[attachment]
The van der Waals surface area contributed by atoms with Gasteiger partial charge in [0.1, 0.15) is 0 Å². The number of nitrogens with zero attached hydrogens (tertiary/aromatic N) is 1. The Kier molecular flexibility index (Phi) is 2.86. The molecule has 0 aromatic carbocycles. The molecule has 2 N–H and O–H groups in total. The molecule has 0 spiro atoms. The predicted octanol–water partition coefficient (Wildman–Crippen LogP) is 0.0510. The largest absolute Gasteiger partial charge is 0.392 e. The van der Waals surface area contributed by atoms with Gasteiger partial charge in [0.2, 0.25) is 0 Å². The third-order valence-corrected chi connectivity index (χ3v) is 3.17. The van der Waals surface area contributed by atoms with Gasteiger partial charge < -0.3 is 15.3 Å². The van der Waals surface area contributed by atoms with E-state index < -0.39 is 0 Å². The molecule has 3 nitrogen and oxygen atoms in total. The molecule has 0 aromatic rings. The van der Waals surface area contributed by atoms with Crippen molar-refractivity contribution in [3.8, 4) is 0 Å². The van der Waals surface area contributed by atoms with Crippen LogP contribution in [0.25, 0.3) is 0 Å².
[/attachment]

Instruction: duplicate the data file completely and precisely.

The van der Waals surface area contributed by atoms with Gasteiger partial charge in [0.1, 0.15) is 0 Å². The number of nitrogens with zero attached hydrogens (tertiary/aromatic N) is 1. The Kier molecular flexibility index (Phi) is 2.86. The molecule has 0 aromatic carbocycles. The molecule has 2 N–H and O–H groups in total. The molecule has 0 spiro atoms. The predicted octanol–water partition coefficient (Wildman–Crippen LogP) is 0.0510. The largest absolute Gasteiger partial charge is 0.392 e. The van der Waals surface area contributed by atoms with Gasteiger partial charge in [0.2, 0.25) is 0 Å². The third-order valence-corrected chi connectivity index (χ3v) is 3.17. The van der Waals surface area contributed by atoms with Gasteiger partial charge < -0.3 is 15.3 Å². The van der Waals surface area contributed by atoms with E-state index < -0.39 is 0 Å². The molecule has 3 nitrogen and oxygen atoms in total. The molecule has 0 aromatic rings. The van der Waals surface area contributed by atoms with Crippen molar-refractivity contribution in [3.8, 4) is 0 Å². The van der Waals surface area contributed by atoms with Crippen LogP contribution in [0.25, 0.3) is 0 Å².